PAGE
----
The old name for Marketing Public Relations, Kotler says, is publicity. And publicity, as we hope all public relations practitioners know, is not public relations at all. What is even more perplexing, however, is that Giannini calls Marketing PR the birth of a new paradigm when it would really be a rebirth with the inclusion of the more publicity-oriented activities of social media.

Where Giannini differs from Kotler, however, is that he assigns some propaganda duties under the the direction of MPR. Specifically: building the identity, increasing the visibility, establishing subject matter expertise, educating stakeholders, shaping public opinion, maintaining the image during a crisis, and stimulating repeat usage.

In sum, these tasks encompass some public relations and advertising duties under the world view of publicity in order to serve marketing. Except, they generally manifest themselves as "the coverage of a story by media or the recommendation of a friend without a paid solicitation." The risk, naturally, is that the intended message can sometimes be altered, such as the reckless Aqua Teen Hunger Force case study from 2007.

Ergo, if we mistake promotions and publicity as public relations, even under the banner of marketing public relations, it is likely we will further erode the core competencies that public relations could offer today and help it descend back into the ooze of propaganda where it originated. Only this time, it would be supported by social media. Perhaps unfortunately, where Giannini might be right is that is precisely what public relations professionals want to do.

Having a cracked foundation isn't the only issue in the book. There are several other questionable concepts that could mislead practitioners, including the overemphasis of blogger popularity in order to separate top-tier social media outlets from the "chaff," considering "thought-leaders and "influencers" as one in the same, and misdefining promotion as paid messaging.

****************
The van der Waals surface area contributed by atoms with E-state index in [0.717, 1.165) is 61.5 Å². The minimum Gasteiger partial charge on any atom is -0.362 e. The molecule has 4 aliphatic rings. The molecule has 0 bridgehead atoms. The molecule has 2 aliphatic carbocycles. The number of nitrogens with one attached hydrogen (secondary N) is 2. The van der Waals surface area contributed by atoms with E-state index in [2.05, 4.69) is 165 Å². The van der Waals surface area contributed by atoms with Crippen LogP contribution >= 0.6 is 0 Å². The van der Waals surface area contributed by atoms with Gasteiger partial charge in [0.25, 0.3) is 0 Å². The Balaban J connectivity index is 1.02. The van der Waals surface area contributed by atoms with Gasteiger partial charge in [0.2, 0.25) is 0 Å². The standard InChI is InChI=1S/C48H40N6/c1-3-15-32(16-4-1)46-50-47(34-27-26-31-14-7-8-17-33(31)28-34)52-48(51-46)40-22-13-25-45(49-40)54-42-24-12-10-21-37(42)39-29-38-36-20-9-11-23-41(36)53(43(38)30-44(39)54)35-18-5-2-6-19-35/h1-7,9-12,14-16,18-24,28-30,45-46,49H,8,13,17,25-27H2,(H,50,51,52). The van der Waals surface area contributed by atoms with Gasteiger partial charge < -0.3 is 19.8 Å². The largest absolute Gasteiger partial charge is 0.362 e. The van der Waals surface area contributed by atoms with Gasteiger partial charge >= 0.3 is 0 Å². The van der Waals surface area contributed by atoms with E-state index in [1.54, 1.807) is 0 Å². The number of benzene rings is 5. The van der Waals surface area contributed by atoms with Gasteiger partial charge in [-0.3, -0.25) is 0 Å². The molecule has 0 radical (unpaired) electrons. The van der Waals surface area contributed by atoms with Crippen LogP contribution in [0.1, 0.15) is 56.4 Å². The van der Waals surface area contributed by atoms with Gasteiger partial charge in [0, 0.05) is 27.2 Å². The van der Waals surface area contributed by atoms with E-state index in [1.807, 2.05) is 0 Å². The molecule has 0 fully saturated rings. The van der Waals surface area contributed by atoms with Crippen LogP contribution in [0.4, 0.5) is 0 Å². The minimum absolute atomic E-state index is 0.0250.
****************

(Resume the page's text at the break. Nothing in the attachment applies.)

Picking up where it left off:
On those points: never mistake page visits as an indicator because you never know who reads that blog; popular bloggers, influencers, and thought leaders are all very different; and promotion, even from a traditional view, is not confined to paid messages. There is more to vet, but the point is clear. In some cases, Giannini has adopted the mistakes some social media and public relations experts are making because they do not know any better.

What to do about Marketing Public Relations.

There is no denying that there is extensive value in Marketing Public Relations by Gaetan Giannini, Jr. He is a smart researcher, substantive educator, and intelligent practitioner who has presented material proving that the author didn't sit down and write this book on any given Sunday afternoon. Not all marketing, public relations, and social media books are like that nowadays.

As a textbook, it comes with a steep price of admission, retailing at $96. Even the used books are selling at above $60. The price point comes from the inclusion of graphs, charts, and full-color pictures. The three reviews on Amazon all rave about it.

For me, I have to go back to my opening point. I want to like this book. I really do. In a convoluted sort of way, it represents everything that other books on social media miss and leave instructors wanting. And yet, when the very principles contained within would force instructors to vet more than their fair share of material, how can it be sent up with a recommendation? In a word or two or three. It can't be.